The Best Dog Breeds for Stressed-Out Humans
According to Anxiety.org, “the difference between manageable and unmanageable anxiety could be as simple as owning a pet.” Studies have shown pet owners even have “lower heart rates and blood pressure levels and reacted better to psychological and physical stress and recovered quicker from those stresses.” So which K-9s are best at bringing the calm? Here, we’ve sniffed out the slobbery kissers with the most soothing power.
At six pounds max, they’re as low maintenance as dogs get, requiring little exercise beyond shopping for sweaters. Small enough to snuggle in bed and sympathetic enough to nurse Elle Woods through heartbreak, they will follow you from room to room looking for attention. An ideal distraction from your inner monologue.
Obedient and loyal “without being needy” (according to the American Kennel Club)—is it any wonder Queen Elizabeth can’t get enough? Quick to bond with humans, they are often tapped as companion dogs for nursing home residents and people with disabilities. They’ll adore sitting at your feet while you sip a comforting cup of tea. Right, Liz?
This squishy-faced lapdog deserves its popularity. Frenchies are flexible, even-tempered and all about snuggling away a bad day.
Sweet and extremely child-friendly, Prince William and Kate Middleton’s preferred breed is known to connect with kids facing mental health or emotional challenges, per Animal Planet. Plus, their fluff factor is off the charts. Just bury your nose—and your worries—in their long, silky fur.
Playful and affectionate, wiener dogs are also innately hilarious. You’ll be so amused by their everyday ambles around town, fear won’t have room to rear its head. (Hey, there’s even a museum dedicated to them.)
Golden or Labrador Retrievers
There are many reasons why Labs and Goldens (and their various doodle hybrids) are the most popular therapy, guide and rescue dogs. They usually ace the Canine Good Citizen test—the gold standard for certifying emotional support animals. Highly intelligent and easily trained, their always-happy temperaments can shift from playful to placid with ease.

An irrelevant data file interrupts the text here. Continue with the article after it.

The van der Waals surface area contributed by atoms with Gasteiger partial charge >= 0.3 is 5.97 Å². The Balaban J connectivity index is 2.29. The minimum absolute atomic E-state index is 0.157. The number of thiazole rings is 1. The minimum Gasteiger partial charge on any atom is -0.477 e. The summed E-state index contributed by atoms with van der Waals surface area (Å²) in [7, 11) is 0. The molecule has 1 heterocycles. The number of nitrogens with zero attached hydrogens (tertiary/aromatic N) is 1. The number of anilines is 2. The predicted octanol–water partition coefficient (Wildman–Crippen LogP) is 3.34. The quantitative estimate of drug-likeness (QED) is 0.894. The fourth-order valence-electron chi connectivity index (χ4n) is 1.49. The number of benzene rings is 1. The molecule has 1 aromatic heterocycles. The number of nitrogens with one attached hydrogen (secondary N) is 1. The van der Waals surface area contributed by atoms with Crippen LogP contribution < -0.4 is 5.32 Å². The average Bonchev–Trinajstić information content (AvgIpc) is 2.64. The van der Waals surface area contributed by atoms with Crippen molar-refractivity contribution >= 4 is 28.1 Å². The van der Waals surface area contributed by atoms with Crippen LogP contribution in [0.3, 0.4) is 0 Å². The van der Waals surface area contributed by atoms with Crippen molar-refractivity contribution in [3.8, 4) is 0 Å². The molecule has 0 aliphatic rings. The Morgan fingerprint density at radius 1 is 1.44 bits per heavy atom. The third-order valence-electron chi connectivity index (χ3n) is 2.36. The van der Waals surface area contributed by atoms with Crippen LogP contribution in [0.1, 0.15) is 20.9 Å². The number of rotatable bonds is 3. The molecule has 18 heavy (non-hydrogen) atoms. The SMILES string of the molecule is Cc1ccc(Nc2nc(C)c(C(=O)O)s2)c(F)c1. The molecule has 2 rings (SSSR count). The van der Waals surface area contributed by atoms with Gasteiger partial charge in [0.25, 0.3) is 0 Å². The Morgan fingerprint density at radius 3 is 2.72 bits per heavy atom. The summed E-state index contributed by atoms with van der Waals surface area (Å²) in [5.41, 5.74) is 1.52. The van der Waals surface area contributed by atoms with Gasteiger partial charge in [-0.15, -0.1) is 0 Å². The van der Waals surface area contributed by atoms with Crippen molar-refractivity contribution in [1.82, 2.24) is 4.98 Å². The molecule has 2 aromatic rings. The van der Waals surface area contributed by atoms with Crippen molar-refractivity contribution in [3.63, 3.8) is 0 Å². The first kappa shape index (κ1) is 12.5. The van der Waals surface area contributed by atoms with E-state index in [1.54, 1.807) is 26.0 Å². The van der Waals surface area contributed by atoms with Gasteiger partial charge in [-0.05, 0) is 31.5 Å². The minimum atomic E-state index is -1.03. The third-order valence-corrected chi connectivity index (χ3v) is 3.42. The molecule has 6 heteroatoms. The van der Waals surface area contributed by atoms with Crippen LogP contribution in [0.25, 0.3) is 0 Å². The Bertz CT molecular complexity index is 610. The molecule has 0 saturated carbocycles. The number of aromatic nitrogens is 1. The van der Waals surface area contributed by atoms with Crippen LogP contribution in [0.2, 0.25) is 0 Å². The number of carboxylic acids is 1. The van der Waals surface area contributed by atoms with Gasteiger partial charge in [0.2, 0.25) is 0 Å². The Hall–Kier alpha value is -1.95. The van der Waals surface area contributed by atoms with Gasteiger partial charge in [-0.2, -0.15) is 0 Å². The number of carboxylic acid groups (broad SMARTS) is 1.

According to Animal Planet, during World War II, Dr. Charles Mayo of Mayo Clinic fame took a Yorkshire terrier on his rounds to see injured naval officers. The Yorkie so lifted the soldiers’ spirits, he became the first-ever therapy dog. With a pedigree like that, a tendency to establish tight bonds with their owners and a willingness to travel anywhere by shoulder bag, this little breed has a whole lot to offer.
Despite being able to sprint up to 35 miles per hour, these gentle giants—many of them retirees rescued from racetracks—prefer to lie around. Incredibly sweet and docile (they rarely bark), with smooth soft coats, they make ideal roommates. Bonus? They “hug” by leaning their often-hundred-pound bodies against their human’s legs.
Loving, eager to please and tolerant of even the wildest domestic animals (small kids), it’s no wonder J.M. Barrie said a Saint Bernard inspired the Darling children’s nanny in Peter Pan (yes, even though Nana was a Newfoundland). These massive teddy bears can reach 180 pounds but only require moderate exercise. “They are not as active or nervous as some breeds and are content to remain close to home for the most part,” say experts. With their deep soulful eyes and patient demeanors, they’re like ashwagandha in dog form.